When I was at school my art teacher told my parents that if I didn’t take Art A-Level something inside me would die. I think this shows a new height of desperation on the part of teachers of the less popular A-Level subjects. Ten years’ on and I am pretty sure that nothing inside me has died, but I do miss being properly creative. I like making things, love colouring in (a friend and I discussed this the other day – apparently it’s ok to be almost 30 and to still derive pleasure from staying neatly within the lines) and I am an active supporter of the doodle.
I remember my English teacher sending a girl out of our class for doodling during the lesson. I think this was a little unfair, as doodling is apparently an evolutionary trait. Humans are not wired for doing nothing. We have a long prehistory of precarious existence: Will I or won’t I be eaten by a saber tooth tiger today? Is my cave winter-proof? Has my cave-man got enough woolly mammoth for dinner? That sort of thing. We therefore need to be constantly engaged in productive action. Fidgeting, fiddling and doodling are the natural result of being made to sit still and be relatively inactive for a prolonged period of time. Although maybe it was the fact that my school friend was drawing male body parts on the desk in permanent marker that so upset our teacher.
It's like something out of The Shining
I found out recently that my most common doodle (of 3D boxes) represents an ordered mind and love of routine. If you know me, you will not find this surprising. I have no idea what it means if you draw male body parts that twelve-year-old girls shouldn’t really know about but I don’t think it’s good.
Despite being a fan of the doodle, I am still undecided about graffiti. To some, it is an art form worthy of display in galleries and exhibitions, whilst to others it is mindless vandalism. Personally I’m not a huge fan of what I will call “everyday” graffiti – tagging is only interesting if you have a tag yourself (I don’t) and are competitive as to where you are able to put it (I am not). However, graffiti does have a really interesting history (going back to Ancient Greece) and historic forms of graffiti have helped us to gain understanding into the lifestyles and languages of past cultures. And obviously, some examples are incredibly talented and really rather cool.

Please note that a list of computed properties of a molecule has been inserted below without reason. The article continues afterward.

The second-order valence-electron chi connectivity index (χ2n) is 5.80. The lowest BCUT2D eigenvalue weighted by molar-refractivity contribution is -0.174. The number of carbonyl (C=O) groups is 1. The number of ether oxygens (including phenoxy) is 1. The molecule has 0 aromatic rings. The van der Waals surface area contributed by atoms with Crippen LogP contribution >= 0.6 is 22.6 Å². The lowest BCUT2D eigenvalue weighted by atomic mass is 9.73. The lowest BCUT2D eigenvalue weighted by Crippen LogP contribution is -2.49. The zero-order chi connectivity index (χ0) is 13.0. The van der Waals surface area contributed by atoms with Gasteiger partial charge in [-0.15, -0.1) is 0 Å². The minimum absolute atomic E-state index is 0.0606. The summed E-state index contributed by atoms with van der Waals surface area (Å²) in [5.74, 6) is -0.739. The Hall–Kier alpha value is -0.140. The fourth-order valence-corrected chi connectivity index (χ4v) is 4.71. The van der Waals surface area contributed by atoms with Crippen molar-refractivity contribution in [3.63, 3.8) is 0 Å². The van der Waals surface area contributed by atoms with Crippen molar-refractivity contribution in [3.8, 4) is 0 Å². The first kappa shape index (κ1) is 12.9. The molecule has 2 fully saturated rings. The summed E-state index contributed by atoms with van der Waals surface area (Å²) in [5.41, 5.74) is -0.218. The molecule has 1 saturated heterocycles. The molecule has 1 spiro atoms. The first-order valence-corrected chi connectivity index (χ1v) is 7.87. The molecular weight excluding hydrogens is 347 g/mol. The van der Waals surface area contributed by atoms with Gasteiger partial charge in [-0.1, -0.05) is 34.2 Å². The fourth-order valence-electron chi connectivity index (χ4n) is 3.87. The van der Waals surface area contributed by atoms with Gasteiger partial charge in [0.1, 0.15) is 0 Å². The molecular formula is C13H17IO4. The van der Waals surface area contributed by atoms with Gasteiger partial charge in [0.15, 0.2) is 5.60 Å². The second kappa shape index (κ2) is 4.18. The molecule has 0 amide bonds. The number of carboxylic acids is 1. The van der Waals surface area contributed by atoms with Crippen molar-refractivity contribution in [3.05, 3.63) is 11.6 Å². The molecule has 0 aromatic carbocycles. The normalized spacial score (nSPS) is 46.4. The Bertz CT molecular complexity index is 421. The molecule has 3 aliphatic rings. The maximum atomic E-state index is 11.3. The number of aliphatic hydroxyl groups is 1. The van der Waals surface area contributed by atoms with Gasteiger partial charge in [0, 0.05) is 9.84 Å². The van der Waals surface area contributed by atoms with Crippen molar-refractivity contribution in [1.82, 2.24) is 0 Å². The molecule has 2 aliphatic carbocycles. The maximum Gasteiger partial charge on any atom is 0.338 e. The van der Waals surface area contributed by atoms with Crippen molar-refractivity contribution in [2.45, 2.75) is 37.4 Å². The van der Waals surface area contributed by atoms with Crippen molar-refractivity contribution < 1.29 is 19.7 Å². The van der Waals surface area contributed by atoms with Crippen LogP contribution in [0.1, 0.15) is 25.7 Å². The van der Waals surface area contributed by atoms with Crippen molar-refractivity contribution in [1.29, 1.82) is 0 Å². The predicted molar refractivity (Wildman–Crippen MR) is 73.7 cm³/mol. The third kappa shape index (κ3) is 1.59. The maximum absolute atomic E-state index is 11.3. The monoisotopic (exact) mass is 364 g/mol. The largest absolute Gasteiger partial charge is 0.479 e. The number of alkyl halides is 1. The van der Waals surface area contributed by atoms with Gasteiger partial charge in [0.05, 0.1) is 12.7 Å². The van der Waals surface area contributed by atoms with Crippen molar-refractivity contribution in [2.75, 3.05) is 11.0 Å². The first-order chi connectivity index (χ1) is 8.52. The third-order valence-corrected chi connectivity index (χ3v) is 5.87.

Top of the list is Banksy, obviously. Not a terribly original choice by me, but nonetheless, I think his work is really iconic. He may have made his name by drawing on other people’s property but I think the man is a genius and incredibly funny.
Graffiti can also help us have an understanding about more modern culture. I know that a number of people in Prague dislike the amount of graffiti in the city, which is especially prevalent once you leave the city centre. But it is important to remember that although some of this graffiti is a bit mindless and a touch unsightly, graffiti in Prague and across Eastern Europe more widely was also representative of the social unease and struggle experienced towards of the end of the communist regime here. It can offer useful lessons and examples when learning about Czech social history and change. A particular example is the Lennon Wall
in Mala Strana. Since the 1980s people have covered this wall in graffiti, in memory of Lennon, who was a hero amongst the pacifist youth of Central and Eastern Europe during the totalitarian era.
Mindless vandalism or an important part of social history?
Prior to 1989, western music was largely banned here. Czech people had few opportunities for freedom of expression or to vent their frustration at the Husak regime, and the wall “grew” as people scrawled Beatles lyrics, messages to Lennon and more personal messages. The wall has been compared to the Berlin Wall, praised with inspiring the Velvet Revolution of 1989, and is now firmly on the tourist trail. The Lennon Wall is such an important part of Czech national history that it was reconstructed by the Czech authorities in 1998, so that further messages of peace and love could be written on it, which remain there today. Placed in its historical context, the Lennon Wall is clearly less “mindless” and more “mindful”.
There are obviously a number of less talented, less historically relevant examples around Prague, although some still have their merits. One which makes me chuckle each time I walk by is this:
Although this one might ring more true to those of you who don’t appreciate graffiti.
I know that foul language is not funny, but this still makes me giggle when I walk past...
Now if you’ll excuse me I must get back to my doodling to make sure that I don’t accidentally die inside.